The precise relationship between Mozart, Strobach and the editors of the Lieder in the genesis of K. 343 is not entirely clear: were the songs written for the church, or specifically for the hymnbook? Mozart first arrived in Prague and met Strobach in January 1787, and this provides the likely terminus post quem for the composition of the songs. The papertype of the autograph is Tyson 62-IV, found otherwise in works of 1785 and the song K. 518 of 1787 (Arthur, personal communication and Arthur 2018, 96). The presence of a Viennese papertype suggests that Mozart took the spare leaf with him to Prague and wrote the songs on one of his visits to the city in 1787 (11 Jan to c. 8 Feb, and 4 Oct to 13 Nov), or wrote them in the interim back in Vienna. The autograph version of K. 343 differs from the published version in several ways: the latter adds continuo figuration to the bass and shortens the ending of Als aus Ägypten to remove the repetition of the final line; it is unknown whether Mozart made these changes or authorised them. A melody by Strobach also appears in the second edition (No. 82).
Although long in use in Catholic Europe, hymns in the vernacular assumed a particular importance following the liturgical reforms of Joseph II, which were introduced to Prague in 1784 (see the Andachtsordnung and Normalgesänge 1784). Joseph attempted to create a uniform state-sanctioned observance with increased congregational participation and a reduction in elaborate choral music, but this was naturally resisted in some quarters and much was ultimately rescinded (see Hollerweger 1976 for the Austrian lands and Black 2007 for the effect on Vienna).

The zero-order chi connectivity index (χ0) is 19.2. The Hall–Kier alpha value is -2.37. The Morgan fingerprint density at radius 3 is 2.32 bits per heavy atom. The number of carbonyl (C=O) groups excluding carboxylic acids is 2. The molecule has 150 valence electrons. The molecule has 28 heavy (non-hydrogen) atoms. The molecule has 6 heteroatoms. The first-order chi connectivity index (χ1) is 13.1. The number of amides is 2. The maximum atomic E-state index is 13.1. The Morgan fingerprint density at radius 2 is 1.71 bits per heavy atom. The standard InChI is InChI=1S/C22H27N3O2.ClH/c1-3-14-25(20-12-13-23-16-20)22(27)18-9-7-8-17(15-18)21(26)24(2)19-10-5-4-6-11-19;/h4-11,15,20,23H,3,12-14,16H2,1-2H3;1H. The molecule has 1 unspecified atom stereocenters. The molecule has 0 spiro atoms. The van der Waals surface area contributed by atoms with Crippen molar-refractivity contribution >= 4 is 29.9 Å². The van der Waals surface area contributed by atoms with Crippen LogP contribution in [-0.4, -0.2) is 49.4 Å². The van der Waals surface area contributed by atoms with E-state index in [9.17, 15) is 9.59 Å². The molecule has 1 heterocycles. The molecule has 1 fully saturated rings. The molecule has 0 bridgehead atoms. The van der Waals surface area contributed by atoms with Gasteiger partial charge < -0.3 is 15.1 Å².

According to the preface to the Lieder, both the songs set by Mozart were used for commemorations of the dead, and the book does indeed print O Gottes Lamm in a section devoted to requiem masses (as equivalent to the Agnus Dei). Als aus Ägypten, a metric translation of Psalm 113, forms part of a collection of Vesperlieder that “sind auf alle Sonn- und Festtage des Jahrs ohne Unterschied zu nehmen”, but its theme of deliverance would make it suitable for commemorations. In Prague, vespers with organ accompaniment were permitted only on Sundays and feast days, and concerted settings were not permitted at all (Andachtsordnung, 8).
The occasion for the first performance of K. 343 is unknown, as are the identities of those commemorated; one possibility is All Souls’ Day (2 Nov 1787), a few days after the premiere of Don Giovanni. Four years later, St. Nicholas was the venue for the famous requiem for Mozart himself, directed by Strobach (Dokumente, 375–76; Neue Folge, 80).
This item was cited but not quoted in Ballin 1964 (116), and is partially quoted in Haberkamp 1986, i:146. It is not included in Dokumente or its supplements.